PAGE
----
At the moment I’m reading star-sign entries for Pisces (me) and Gemini (Gauguin). Born 7 June, Gauguin was indeed a Gemini (the Twins), along with Marilyn Monroe, Che Guevara, Clint Eastwood and Peter the Great, and shares a birthday with ‘Beau’ Brummell, Tom Jones and Prince.

I was a bit disappointed that he wasn’t born an Aries (the Ram), or Taurus (the Bull), or even Capricorn (the Sea-Goat), so that I could have made some witty analogies between these creatures and Gauguin’s character, appearance and art. But then again I’m a twin, so maybe its fate.

Apparently Geminis are known for their duality and changeability (right?) They’re also great communicators. And – I’m reliably informed – they’re likely to be involved in journalism. Gauguin’s father, Clovis, was a journalist (I have no idea what star sign he was) and was the editor of the republican newspaper Le National.  Gauguin too was involved in journalism, setting up his own journal Le Sourire (The Smile) in Tahiti in 1899.

Cheeky and irreverent, the contents were written and illustrated by him, primarily in protest against local injustices and the colonial administration.

Gauguin and journalism – a case of ‘like father, like son’?  Or maybe it was written in the stars…

Gauguin: Maker of Myth opens at Tate Modern on 30 September. Book tickets online or become a Tate Member or Tate Patron and visit for free.

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Tate Archive 40 | 1976
Charles Keen ‘Punchy’

TGA 766/344, Illustration of Robinson Crusoe, c. 1847, Tate Archive. Copyright Tate Archive

My name is John Langdon, and I’m one of the archive curators. I look after post 1968 archive acquisitions and digital records. I have chosen this drawing by Charles Keene from amongst the Archive collections for 1976.  It is a small sketch in pencil, done as part of a series of illustrations for Daniel Defoe’s Robinson Crusoe.  The sketch first caught my eye because of its subject – Robinson Crusoe’s story is still well known, long after it was first published in the eighteenth century, even featuring in a current insurance ad on tv.  Here we see Crusoe setting out with his dog, a familiar figure in the hat and clothes he made himself.

This drawing is a preliminary study, which Keene would have later worked up into the finished illustration.  As an archive curator, one of the parts of the job that I most enjoy is the chance to see artists’ preparatory work and how it relates to their finished pieces.  The Archive contains many sketchbooks, drawings, maquettes, and objects used as source material, all of which give a glimpse into how an artist worked.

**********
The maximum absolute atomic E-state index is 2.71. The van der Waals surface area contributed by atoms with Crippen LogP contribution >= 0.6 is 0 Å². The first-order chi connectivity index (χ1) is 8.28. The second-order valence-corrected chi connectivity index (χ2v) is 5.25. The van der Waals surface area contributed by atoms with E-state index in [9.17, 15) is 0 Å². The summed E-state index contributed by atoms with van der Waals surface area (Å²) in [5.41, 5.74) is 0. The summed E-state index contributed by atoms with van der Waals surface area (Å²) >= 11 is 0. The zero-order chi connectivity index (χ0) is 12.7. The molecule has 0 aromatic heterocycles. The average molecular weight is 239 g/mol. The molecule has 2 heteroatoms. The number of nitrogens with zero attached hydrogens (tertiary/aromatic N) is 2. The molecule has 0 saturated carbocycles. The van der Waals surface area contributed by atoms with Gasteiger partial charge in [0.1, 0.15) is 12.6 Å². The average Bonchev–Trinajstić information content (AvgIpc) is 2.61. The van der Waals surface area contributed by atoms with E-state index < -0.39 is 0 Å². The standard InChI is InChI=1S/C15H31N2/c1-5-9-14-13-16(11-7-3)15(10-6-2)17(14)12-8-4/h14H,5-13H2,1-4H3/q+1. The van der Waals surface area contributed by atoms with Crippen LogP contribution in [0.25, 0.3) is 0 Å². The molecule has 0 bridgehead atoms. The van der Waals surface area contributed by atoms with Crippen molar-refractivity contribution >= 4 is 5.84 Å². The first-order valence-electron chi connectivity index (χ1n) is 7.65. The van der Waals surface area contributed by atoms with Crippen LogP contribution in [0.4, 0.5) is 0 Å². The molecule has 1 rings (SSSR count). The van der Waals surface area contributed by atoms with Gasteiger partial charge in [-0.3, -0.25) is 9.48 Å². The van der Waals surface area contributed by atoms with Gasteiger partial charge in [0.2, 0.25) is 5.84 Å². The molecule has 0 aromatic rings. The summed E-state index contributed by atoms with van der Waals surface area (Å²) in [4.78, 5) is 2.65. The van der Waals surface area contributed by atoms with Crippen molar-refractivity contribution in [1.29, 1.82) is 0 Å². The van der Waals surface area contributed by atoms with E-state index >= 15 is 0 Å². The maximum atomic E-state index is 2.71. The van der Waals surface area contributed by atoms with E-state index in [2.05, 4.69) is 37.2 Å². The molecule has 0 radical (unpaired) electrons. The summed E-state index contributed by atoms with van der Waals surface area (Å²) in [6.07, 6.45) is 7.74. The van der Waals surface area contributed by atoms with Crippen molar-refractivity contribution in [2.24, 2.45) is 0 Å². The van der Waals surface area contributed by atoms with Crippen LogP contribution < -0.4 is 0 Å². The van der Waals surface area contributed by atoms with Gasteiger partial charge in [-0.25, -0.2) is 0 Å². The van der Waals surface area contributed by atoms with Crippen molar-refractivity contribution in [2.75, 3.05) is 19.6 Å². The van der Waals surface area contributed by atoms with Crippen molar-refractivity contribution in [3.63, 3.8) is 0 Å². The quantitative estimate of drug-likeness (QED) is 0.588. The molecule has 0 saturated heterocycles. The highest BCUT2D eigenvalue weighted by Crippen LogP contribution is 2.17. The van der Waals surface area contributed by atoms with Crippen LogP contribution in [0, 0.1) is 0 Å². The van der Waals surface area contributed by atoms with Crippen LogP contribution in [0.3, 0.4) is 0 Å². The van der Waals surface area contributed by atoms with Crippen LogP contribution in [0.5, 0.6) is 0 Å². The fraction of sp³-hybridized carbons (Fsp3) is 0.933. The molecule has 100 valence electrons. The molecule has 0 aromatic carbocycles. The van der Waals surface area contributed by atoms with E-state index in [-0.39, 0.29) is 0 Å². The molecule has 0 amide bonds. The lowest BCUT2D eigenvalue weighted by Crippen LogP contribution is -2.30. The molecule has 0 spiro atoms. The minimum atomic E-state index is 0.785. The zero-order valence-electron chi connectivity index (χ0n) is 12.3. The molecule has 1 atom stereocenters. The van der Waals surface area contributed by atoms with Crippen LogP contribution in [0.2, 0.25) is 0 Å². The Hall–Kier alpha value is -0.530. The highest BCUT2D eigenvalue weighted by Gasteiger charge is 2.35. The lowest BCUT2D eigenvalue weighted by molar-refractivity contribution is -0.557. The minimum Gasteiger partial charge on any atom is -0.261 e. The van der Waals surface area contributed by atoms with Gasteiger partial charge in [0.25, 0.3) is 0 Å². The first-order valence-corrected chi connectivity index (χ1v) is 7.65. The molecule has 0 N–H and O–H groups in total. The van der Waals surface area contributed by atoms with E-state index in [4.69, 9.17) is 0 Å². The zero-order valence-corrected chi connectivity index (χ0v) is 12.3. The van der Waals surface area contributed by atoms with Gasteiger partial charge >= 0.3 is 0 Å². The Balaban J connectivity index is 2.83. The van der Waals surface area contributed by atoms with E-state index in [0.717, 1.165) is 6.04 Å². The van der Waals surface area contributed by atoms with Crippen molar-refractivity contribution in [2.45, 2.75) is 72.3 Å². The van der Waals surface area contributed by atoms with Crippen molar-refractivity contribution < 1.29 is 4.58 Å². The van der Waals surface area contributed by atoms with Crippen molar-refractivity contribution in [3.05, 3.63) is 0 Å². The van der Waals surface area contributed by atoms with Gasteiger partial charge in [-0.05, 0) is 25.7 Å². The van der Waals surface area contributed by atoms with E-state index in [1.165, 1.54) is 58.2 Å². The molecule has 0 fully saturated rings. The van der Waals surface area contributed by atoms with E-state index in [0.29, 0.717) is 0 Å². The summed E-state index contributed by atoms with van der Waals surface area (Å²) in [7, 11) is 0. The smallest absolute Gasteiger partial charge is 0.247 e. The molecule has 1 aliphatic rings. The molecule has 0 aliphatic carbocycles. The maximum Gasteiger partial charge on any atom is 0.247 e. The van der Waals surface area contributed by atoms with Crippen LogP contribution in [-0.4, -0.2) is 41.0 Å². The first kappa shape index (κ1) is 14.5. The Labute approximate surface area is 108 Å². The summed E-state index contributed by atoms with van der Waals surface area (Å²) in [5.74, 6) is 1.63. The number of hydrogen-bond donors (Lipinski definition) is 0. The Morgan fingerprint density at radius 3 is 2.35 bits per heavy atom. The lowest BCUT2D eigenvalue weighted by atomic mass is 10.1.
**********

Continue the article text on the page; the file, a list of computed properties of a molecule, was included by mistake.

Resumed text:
For me, there is added interest in the drawing when I looked at it in the light of Keene’s career.  Keene did the illustrations for an 1847 edition of Robinson Crusoe.  He had just finished his apprenticeship with the Whymper Brothers, well known wood engravers.  Robinson Crusoe was his first major book, and would have played an important part in launching his career.

Keene was later to become known for his work for Punch. The long association between the two began in 1851.  Although at first reluctant to put his name to his drawings, his CK monogram was to appear on a regular flow of illustrations that lasted until shortly before his death in 1891.  Acutely observed and precisely drafted, his work focussed on contemporary society, capturing a range of social trends and characters.  He often appeared in his own work, his spare, unconventional figure recognisable to those who knew him.

TGA 766/345, Illustration of Robinson Crusoe, c. 1847, Tate Archive. Copyright Tate Archive

This drawing is one of a large collection of drawings and engravings by Keene held at Tate Archive.  The collection includes other illustrations for Robinson Crusoe, sketches, and a substantial number of engravings from Punch.  Tate Archive also holds material relating to other artists who produced illustrations, including Fougasse, who followed Keene at Punch, John Banting, and Paul Nash.

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Written by John Langdon